Illinois plant saves money with hands-on approach
- Name: Robinson Wastewater Treatment Plant
- Location: Robinson, Ill.
- Size: 6.25 mgd
- Infrastructure: Influent screening, biological nutrient removal, clarifiers, return activated sludge screening, ultraviolet disinfection, chemical metering pumps, interchange and digester tanks, mixers, submersible pumps, inclined screw press, plug valves, SCADA
With a population of less than 7,000 and a total area of less than 5 sq miles, Robinson, Ill., sits in southeastern Illinois, approximately 20 miles from the Indiana border. But what the city lacks in size, it makes up for in industry and talent, particularly at its wastewater treatment plant.
The Robinson Wastewater Treatment Plant staff installed new equipment, ultimately saving $7,000.
The Robinson Wastewater Treatment Plant was built in 1982. When Lawrence Quick, superintendent of public works for the city of Robinson, came onboard in 1994, the plant was near the end of its useful life. The stainless steel components were deteriorating, and a lack of proper maintenance meant the plant was in need of an overhaul.
“When I arrived in 1994, we were kind of patching holes and trying to keep things going,” Quick said. “We put in a new fine-bubble aeration system in 1996 and were able to get by with the loading until about 2007. That’s when we started planning to build a new facility.”
In 2010, the city embarked on a $7.8 million upgrade to increase the plant’s peak flow capacity from 3.75 million gal per day (mgd) to 6.25 mgd. The average flow increased from 1.5 mgd to 2.5 mgd.
The new facility features biological nutrient removal, automated storm water management, waste activated sludge screening and disposal, waste sludge conditioning, ultraviolet disinfection, effluent reuse, and a SCADA system that manages the entire plant and 12 collection system lift stations. An onsite laboratory performs process control and National Pollutant Discharge Elimination System testing.
The Robinson plant is a federally approved industrial pretreatment facility, with five significant industrial users nearby. These users include a 1,200-inmate state prison, an oil refinery, an electroplater, a hospital and a Hershey chocolate factory.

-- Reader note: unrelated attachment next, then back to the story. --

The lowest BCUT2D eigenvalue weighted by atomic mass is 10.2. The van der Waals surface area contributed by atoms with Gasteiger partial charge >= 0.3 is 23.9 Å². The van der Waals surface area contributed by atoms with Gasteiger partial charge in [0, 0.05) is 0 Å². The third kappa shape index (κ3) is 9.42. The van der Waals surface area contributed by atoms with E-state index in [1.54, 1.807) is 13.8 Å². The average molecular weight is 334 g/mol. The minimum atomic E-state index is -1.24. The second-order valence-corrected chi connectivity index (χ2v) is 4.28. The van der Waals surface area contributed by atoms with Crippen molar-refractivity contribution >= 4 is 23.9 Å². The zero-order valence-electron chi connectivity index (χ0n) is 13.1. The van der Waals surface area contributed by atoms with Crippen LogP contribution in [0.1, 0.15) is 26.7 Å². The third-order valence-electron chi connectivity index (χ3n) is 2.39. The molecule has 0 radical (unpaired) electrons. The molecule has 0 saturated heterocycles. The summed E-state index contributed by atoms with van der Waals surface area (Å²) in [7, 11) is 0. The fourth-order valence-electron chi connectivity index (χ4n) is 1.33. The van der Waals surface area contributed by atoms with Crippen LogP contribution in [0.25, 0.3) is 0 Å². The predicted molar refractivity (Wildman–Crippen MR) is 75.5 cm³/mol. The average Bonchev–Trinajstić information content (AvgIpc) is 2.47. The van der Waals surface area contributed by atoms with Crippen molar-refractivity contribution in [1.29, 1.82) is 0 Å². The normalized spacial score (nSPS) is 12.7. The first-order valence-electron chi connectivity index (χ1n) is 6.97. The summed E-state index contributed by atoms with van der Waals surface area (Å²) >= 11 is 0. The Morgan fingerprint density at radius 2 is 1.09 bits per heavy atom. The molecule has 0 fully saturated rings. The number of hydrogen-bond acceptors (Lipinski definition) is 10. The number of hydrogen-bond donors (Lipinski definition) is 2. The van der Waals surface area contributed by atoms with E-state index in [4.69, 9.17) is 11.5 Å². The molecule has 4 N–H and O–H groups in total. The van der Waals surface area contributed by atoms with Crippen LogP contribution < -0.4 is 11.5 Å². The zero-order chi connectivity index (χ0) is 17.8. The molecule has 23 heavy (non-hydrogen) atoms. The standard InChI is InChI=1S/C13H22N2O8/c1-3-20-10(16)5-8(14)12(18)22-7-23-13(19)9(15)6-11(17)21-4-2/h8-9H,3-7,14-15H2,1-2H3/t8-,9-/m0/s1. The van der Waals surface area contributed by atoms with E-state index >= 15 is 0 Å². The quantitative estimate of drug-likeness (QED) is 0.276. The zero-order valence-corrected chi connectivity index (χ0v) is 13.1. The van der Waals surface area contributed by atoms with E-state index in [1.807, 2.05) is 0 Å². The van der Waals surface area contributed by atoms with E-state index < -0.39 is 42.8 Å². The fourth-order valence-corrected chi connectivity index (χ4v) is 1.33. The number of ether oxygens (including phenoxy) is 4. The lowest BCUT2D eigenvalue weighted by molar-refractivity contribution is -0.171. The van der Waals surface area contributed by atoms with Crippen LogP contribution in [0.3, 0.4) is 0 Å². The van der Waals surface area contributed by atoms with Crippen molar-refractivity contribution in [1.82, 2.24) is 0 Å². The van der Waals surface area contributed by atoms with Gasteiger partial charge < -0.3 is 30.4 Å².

Despite the industrial flows, the influent is primarily domestic wastewater, which Quick said is not difficult to treat. However, the plant has struggled with phosphorus. Adding sodium aluminate to polish out the phosphorus has helped, but it is costly, so finding the correct balance is key.
“Sometimes we have spikes, and it’s a real challenge sometimes to feed enough of [the sodium aluminate] because it’s expensive,” Quick said. “But then again, it’s a challenge to not overfeed because of the cost. We have remained in compliance, but we have had some really close calls on phosphorus.”
The plant’s aerobic digestion system runs a solids yield reduction system, designed in house. Waste activated sludge is interchanged to an interchange tank, kept facultative at an oxidation reduction potential value of -400 mV. Two minutes out of every 70 minutes, approximately 3,500 gal of return activated sludge is interchanged to that tank instead of back to the biological nitrogen removal system.
“In that amount of time, it displaces that much, and that much goes back to the head of the plant,” Quick said. “We do that to create a less predominant bug, the bacteria, and when it reenters the aeration system with a more predominant aerobic bacteria, then they break it down. We do get yield reduction off of that during the warm months.”
As a cost-saving measure, plant staff often installs new equipment themselves. In 2016, staff installed a new inclined screw press.
“The employees installed that in house, so that was quite a feat,” Quick said. “We have to save money however we can, and I’ve got very capable people—especially my general foreman.”
In August 2017, plant staff retrofitted the influent screen and was able to quantify the cost savings.
“[The equipment cost] somewhere around $50,000 in parts, and the company wanted $7,000 to come install it,” Quick said. “We ended up doing it ourselves, so we saved $7,000. That was a pretty big deal.”
A nearby state prison accounts for 1,200 of the plant’s service population.